N4L 150: "Nightingale Tales" by Lynn Dow


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Nightingale Tales: Stories from My Life as Nurse, by Lynn Dow, spans 50 years of one nurse's career experiences–some funny, some sad, and all true. A registered nurse, Dow began her medical career reluctantly but eventually worked as a staff nurse, head nurse, teacher, and mentor at large medical centers on both the east and west coasts.

As handmaidens to physicians in the 1950s, nurses evolved into admired independent practitioners by the start of the new millennium. Nightingale Tales is a peek into that transition, as told by a nurse who lived it. Each chapter is a stand-alone story depicting the changes in the profession, brought about by time, the feminist movement, and advances in technology.


  • Recovery time: from weeks to days
  • Smoking: allowed inside hospitals around machines and in breakrooms
  • “Cracking the chest”: preceded CPR
  • Hospital beds: manual cranks replaced with electric beds and remote controls
  • Pharmaceuticals: borrowed from other patients or units; dispensed by nurses after 5 pm and weekends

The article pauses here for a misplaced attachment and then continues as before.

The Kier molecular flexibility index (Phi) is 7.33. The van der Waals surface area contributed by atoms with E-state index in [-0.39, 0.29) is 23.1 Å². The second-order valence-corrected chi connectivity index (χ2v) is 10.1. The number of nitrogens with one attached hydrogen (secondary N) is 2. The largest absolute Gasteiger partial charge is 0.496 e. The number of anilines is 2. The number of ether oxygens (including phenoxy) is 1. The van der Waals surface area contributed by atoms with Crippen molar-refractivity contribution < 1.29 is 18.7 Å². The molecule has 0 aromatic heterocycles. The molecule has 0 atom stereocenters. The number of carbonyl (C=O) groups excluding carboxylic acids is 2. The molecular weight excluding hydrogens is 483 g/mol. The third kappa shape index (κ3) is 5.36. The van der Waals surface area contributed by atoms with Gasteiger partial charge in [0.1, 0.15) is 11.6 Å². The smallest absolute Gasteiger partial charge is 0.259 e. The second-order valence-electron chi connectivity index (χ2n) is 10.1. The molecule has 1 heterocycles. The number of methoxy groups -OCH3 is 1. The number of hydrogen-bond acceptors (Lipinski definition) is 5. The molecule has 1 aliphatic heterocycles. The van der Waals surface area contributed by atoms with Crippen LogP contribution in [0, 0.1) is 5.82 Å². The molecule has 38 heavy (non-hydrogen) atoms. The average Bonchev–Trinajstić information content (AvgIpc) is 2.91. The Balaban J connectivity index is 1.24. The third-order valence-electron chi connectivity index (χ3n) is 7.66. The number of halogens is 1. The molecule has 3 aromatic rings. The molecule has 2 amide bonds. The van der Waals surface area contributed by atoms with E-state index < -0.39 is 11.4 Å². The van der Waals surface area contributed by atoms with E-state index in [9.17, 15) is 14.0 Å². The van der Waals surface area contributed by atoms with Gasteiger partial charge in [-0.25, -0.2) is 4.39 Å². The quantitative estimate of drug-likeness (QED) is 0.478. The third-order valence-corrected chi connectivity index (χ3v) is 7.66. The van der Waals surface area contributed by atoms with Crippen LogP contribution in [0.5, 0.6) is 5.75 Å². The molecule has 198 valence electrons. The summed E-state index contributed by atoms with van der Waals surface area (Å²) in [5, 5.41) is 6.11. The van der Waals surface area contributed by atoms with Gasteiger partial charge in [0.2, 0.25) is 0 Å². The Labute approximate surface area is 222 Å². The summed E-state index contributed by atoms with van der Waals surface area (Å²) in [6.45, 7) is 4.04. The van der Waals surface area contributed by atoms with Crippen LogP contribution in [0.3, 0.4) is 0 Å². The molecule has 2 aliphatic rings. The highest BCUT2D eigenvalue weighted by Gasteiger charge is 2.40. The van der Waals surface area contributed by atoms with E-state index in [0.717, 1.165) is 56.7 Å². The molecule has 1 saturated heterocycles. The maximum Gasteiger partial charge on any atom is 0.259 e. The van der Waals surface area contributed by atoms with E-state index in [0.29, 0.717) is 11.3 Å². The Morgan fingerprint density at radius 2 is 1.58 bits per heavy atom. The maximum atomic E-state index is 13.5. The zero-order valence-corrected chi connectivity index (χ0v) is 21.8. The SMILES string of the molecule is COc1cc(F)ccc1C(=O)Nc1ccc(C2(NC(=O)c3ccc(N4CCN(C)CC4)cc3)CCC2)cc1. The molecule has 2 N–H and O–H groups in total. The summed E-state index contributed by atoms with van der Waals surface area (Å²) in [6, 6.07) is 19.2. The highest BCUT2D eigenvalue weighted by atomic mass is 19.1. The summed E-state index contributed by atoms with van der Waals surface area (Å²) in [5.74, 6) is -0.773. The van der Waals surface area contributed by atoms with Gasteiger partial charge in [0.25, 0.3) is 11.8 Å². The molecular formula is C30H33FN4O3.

• Uniforms: highly starched dresses and caps replaced with comfortable scrubs
  • Gloves: rarely worn except in surgery; physician’s order required
  • Leadership styles: dictatorial approach became more human and lenient
  • Litigation: rarely used as an option for malpractice cases


  • “We had to do it all without ever losing sight of the fact that our primary concern was to nurture our patients. We did not have the high-tech equipment so common today when I first became a nurse; back then, we relied on our powers of observation. We looked at the patient instead of the computer readouts.
  • “If aspirin were discovered today, it would most likely be banned by the Federal Drug Administration.”
  • “I appreciate the advantages of technology, and no way do I wish nurses would go back to practicing the way I did—but I must admit, I long for a little more of the personal touch, a better understanding of what it is to be a patient. Machine-watching is important—but it would be nice if modern nursing involved a little more patient-watching as well.”

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